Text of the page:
Ecology meets cancer biology: the cancer swamp promotes the lethal cancer phenotype

Sarah R. Amend _ and Amend J. Pienta

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Oncotarget. 2015; 6:9669-9678. https://doi.org/10.18632/oncotarget.3430

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Sarah R. Amend1, Kenneth J. Pienta1

1Department of Urology, The James Buchanan Brady Urological Institute, Johns Hopkins University, Baltimore, MD, USA

Correspondence to:

Sarah R. Amend, e-mail: [email protected]

Keywords: ecosystem, autoeutrophication, selection, cancer hallmarks, lethal phenotype

Received: January 13, 2015     Accepted: February 24, 2015     Published: March 20, 2015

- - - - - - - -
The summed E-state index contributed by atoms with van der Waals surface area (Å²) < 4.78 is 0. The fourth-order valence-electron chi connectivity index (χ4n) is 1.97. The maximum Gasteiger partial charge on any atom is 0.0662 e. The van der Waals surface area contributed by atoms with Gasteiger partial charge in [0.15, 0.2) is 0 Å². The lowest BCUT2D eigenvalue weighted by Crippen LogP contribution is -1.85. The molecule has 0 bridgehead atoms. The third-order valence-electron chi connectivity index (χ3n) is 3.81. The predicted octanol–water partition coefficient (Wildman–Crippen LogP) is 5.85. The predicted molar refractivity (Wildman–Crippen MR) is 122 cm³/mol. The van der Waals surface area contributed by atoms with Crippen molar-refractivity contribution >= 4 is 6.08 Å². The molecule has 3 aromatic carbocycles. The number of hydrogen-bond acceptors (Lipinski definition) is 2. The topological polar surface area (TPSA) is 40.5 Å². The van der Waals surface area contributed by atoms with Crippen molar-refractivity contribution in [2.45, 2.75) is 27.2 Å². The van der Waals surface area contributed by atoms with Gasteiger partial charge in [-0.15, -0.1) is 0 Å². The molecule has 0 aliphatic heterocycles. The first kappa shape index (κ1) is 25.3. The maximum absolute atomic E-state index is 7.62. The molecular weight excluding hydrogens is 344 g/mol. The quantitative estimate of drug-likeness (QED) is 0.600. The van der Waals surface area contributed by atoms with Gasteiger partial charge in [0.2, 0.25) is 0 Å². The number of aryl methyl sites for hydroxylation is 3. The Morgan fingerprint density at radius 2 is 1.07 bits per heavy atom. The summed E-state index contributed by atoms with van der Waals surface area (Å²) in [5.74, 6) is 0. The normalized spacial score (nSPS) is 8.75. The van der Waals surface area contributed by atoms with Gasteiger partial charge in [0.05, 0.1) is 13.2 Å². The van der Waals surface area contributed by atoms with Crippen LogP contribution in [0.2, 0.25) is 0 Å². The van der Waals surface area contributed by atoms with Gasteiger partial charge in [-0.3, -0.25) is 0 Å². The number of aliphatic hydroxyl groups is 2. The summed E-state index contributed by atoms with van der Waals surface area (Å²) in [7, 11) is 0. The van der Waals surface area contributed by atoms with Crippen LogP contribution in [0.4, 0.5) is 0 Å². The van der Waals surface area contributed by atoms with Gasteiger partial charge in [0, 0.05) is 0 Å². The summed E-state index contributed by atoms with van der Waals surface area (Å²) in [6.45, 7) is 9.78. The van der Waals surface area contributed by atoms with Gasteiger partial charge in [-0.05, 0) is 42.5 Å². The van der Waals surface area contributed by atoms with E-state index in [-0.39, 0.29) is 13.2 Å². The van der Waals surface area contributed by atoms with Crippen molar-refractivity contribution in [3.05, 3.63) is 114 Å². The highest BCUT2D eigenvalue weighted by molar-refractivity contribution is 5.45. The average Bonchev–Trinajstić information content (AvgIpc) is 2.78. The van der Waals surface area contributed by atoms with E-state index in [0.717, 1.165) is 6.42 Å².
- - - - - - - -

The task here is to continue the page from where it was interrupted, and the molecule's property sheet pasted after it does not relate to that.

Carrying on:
As they grow, tumors fundamentally alter their microenvironment, disrupting the homeostasis of the host organ and eventually the patient as a whole. Lethality is the ultimate result of deregulated cell signaling and regulatory mechanisms as well as inappropriate host cell recruitment and activity that lead to the death of the patient. These processes have striking parallels to the framework of ecological biology: multiple interacting ecosystems (organ systems) within a larger biosphere (body), alterations in species stoichiometry (host cell types), resource cycling (cellular metabolism and cell-cell signaling), and ecosystem collapse (organ failure and death). In particular, as cancer cells generate their own niche within the tumor ecosystem, ecological engineering and autoeutrophication displace normal cell function and result in the creation of a hypoxic, acidic, and nutrient-poor environment. This “cancer swamp” has genetic and epigenetic effects at the local ecosystem level to promote metastasis and at the systemic host level to induce cytokine-mediated lethal syndromes, a major cause of death of cancer patients.

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